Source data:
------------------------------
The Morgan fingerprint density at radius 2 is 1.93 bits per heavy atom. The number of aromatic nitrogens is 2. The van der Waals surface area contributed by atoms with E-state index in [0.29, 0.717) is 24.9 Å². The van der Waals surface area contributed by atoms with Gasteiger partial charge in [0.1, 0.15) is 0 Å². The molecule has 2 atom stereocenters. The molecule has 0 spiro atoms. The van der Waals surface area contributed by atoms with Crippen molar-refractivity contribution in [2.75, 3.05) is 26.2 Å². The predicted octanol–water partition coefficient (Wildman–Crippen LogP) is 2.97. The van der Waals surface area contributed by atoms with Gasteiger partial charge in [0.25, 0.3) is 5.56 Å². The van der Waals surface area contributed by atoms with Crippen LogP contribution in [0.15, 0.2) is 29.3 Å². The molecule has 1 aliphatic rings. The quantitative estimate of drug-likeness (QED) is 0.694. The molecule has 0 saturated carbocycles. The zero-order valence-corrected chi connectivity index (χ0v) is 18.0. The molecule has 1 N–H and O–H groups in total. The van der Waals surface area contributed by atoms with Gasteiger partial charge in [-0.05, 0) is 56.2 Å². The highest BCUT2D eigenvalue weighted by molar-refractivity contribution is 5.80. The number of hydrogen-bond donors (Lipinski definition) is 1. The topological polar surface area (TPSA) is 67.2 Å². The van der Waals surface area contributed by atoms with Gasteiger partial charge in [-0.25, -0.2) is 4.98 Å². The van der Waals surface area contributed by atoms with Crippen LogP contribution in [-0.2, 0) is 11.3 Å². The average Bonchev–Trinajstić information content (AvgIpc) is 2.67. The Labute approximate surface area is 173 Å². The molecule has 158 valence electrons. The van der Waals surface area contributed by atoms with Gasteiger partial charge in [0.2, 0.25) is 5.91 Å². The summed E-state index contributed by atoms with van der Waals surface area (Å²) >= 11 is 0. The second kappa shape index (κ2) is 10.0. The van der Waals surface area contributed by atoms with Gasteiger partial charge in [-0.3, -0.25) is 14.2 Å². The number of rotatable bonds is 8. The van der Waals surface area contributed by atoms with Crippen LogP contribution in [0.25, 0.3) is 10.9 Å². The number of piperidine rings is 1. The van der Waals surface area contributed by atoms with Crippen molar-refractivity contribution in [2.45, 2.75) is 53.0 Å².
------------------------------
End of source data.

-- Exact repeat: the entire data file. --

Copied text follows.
The Morgan fingerprint density at radius 2 is 1.93 bits per heavy atom. The number of aromatic nitrogens is 2. The van der Waals surface area contributed by atoms with E-state index in [0.29, 0.717) is 24.9 Å². The van der Waals surface area contributed by atoms with Gasteiger partial charge in [0.1, 0.15) is 0 Å². The molecule has 2 atom stereocenters. The molecule has 0 spiro atoms. The van der Waals surface area contributed by atoms with Crippen molar-refractivity contribution in [2.75, 3.05) is 26.2 Å². The predicted octanol–water partition coefficient (Wildman–Crippen LogP) is 2.97. The van der Waals surface area contributed by atoms with Gasteiger partial charge in [0.25, 0.3) is 5.56 Å². The van der Waals surface area contributed by atoms with Crippen LogP contribution in [0.15, 0.2) is 29.3 Å². The molecule has 1 aliphatic rings. The quantitative estimate of drug-likeness (QED) is 0.694. The molecule has 0 saturated carbocycles. The zero-order valence-corrected chi connectivity index (χ0v) is 18.0. The molecule has 1 N–H and O–H groups in total. The van der Waals surface area contributed by atoms with Gasteiger partial charge in [-0.05, 0) is 56.2 Å². The highest BCUT2D eigenvalue weighted by molar-refractivity contribution is 5.80. The number of hydrogen-bond donors (Lipinski definition) is 1. The topological polar surface area (TPSA) is 67.2 Å². The van der Waals surface area contributed by atoms with Gasteiger partial charge in [-0.25, -0.2) is 4.98 Å². The van der Waals surface area contributed by atoms with Crippen LogP contribution in [-0.2, 0) is 11.3 Å². The average Bonchev–Trinajstić information content (AvgIpc) is 2.67. The Labute approximate surface area is 173 Å². The molecule has 158 valence electrons. The van der Waals surface area contributed by atoms with Gasteiger partial charge in [0.2, 0.25) is 5.91 Å². The summed E-state index contributed by atoms with van der Waals surface area (Å²) >= 11 is 0. The second kappa shape index (κ2) is 10.0. The van der Waals surface area contributed by atoms with Gasteiger partial charge in [-0.3, -0.25) is 14.2 Å². The number of rotatable bonds is 8. The van der Waals surface area contributed by atoms with Crippen LogP contribution in [0.25, 0.3) is 10.9 Å². The number of piperidine rings is 1. The van der Waals surface area contributed by atoms with Crippen molar-refractivity contribution in [2.45, 2.75) is 53.0 Å².